Black-owned money movement, Zazuu, has raised $2 million in investment funding in a new venture round. The startup, which works to build a more robust remittance for residents in the diaspora, has quickly evolved to become the world’s first cross-border payment marketplace. Zazuu, co-founded in 2018 by Kay Akinwunmi, Korede Fanilola, Tola Alade, and Tosin Ekolie, is on a mission to ease the difficulty of sending money back home, which is currently expensive, slow, and unfair to millions of migrant customers. The platform has helped empower customers by building an

On 13 July, coding school Holberton announced that it had agreed to be acquired by the African Leadership Group (ALG). It comes more than a year after Holberton managed to raise $20 million in a Series B funding round led by Redpoint Ventures. Daphni, Imaginable Futures, Pearson Ventures, Reach Capital, and Trinity Ventures also participated in the round, which brings Holberton’s total funding to $33 million. The original promise of Holberton was that it provided students — which it selects through a blind admissions process — with a well-rounded software development education akin to a college education for free.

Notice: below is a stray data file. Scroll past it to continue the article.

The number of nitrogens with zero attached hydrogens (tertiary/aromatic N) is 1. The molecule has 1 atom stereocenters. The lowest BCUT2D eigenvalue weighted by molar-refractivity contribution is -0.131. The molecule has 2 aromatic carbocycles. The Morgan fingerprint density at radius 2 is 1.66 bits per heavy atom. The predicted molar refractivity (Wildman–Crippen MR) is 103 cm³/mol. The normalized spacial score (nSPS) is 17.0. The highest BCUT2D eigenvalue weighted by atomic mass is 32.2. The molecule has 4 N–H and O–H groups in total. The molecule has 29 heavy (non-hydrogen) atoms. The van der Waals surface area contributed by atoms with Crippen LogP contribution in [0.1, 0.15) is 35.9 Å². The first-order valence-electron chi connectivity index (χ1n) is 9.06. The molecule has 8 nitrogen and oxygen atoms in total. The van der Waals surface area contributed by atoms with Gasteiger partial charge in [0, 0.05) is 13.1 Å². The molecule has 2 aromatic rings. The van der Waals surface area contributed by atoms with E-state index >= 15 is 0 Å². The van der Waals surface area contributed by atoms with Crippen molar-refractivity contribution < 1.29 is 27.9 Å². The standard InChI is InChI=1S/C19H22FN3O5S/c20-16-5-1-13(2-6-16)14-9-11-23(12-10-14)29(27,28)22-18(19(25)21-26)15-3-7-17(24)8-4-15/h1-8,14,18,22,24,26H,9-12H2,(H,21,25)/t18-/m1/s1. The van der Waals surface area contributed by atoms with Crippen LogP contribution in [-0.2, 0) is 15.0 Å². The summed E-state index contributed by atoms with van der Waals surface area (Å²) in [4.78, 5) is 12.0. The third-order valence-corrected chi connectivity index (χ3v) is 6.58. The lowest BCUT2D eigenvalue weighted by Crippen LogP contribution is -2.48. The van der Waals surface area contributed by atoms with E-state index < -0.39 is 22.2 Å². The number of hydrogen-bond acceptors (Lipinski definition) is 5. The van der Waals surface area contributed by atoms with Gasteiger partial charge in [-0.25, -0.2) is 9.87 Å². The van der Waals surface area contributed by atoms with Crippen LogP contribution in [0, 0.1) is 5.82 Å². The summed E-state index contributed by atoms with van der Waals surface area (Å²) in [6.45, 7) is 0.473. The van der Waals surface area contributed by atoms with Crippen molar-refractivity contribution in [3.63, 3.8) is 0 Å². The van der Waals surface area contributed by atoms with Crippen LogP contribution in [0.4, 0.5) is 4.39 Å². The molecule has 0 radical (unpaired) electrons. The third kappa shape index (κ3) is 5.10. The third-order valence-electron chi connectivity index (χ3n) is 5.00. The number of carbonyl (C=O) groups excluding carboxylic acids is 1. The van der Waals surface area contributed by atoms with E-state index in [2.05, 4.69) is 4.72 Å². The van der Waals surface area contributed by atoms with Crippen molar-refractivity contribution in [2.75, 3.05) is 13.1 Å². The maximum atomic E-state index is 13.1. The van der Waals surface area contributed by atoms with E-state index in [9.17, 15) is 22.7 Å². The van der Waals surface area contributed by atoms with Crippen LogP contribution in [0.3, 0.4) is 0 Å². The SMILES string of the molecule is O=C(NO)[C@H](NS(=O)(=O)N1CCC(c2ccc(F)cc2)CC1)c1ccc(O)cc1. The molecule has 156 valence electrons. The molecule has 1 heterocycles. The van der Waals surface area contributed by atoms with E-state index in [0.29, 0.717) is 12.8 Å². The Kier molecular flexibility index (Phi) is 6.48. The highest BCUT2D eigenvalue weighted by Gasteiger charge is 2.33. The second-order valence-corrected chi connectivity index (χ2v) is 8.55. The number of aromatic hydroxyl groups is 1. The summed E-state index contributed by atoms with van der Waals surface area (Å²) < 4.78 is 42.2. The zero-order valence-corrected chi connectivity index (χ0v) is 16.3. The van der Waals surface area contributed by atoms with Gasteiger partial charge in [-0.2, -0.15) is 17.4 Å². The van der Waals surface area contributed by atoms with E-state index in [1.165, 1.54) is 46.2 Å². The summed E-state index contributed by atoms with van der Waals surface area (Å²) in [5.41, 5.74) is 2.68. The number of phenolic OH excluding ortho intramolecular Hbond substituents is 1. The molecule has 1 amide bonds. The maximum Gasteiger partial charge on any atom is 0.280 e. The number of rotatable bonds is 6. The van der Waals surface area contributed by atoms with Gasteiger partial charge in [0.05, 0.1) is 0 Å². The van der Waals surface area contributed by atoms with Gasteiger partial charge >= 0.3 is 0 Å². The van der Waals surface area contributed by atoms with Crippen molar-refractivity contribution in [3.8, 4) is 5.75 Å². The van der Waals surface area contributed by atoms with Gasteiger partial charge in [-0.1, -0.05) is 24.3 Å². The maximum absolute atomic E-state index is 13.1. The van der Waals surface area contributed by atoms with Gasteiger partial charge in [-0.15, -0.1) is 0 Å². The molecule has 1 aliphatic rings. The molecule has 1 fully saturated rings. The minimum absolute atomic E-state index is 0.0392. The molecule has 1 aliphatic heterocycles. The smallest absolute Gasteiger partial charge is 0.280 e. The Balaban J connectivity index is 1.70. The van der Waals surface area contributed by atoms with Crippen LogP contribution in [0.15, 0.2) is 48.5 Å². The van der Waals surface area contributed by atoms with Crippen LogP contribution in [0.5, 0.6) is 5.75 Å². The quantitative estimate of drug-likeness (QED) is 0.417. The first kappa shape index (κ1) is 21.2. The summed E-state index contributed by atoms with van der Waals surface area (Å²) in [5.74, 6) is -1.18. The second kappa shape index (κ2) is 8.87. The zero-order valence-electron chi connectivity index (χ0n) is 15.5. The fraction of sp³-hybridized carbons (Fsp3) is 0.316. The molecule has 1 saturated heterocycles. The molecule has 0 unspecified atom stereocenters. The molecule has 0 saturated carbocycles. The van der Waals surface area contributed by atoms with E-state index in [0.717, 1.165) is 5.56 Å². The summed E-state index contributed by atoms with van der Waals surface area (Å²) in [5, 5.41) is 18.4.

From financial impropriety and conflict of interest to operating without a license, Nigerian fintech company Flutterwave is no stranger to allegations. Most recently, the Kenyan High Court officially granted the Asset Recovery Agency (ARA) permission to freeze over $50 million in 52 accounts belonging to the fintech giant following allegations of money laundering in Kenya.  According to local media reports, the ARA believes that the platform “concealed” the nature of its business by providing a payment service payment without approval from the Central Bank of Kenya. The assets recovery agency claims the accounts

Senegal-based fintech startup, Wave, raises a syndicated loan of $91.5 million from International Finance Corporation (IFC), Blue Orchard, Symbiotics, responsAbility, and Lendable. Wave Mobile Money, founded by Drew Durbin and Lincoln Quirk in 2018, has quickly grown to become the largest mobile money remittance in Senegal. In 2021, the company closed the most extensive Series A round for an African fintech at $200 million. The digital fintech platform uses technology to build a radically inclusive and affordable financial network. As a result, Wave has built a life-changing economic infrastructure for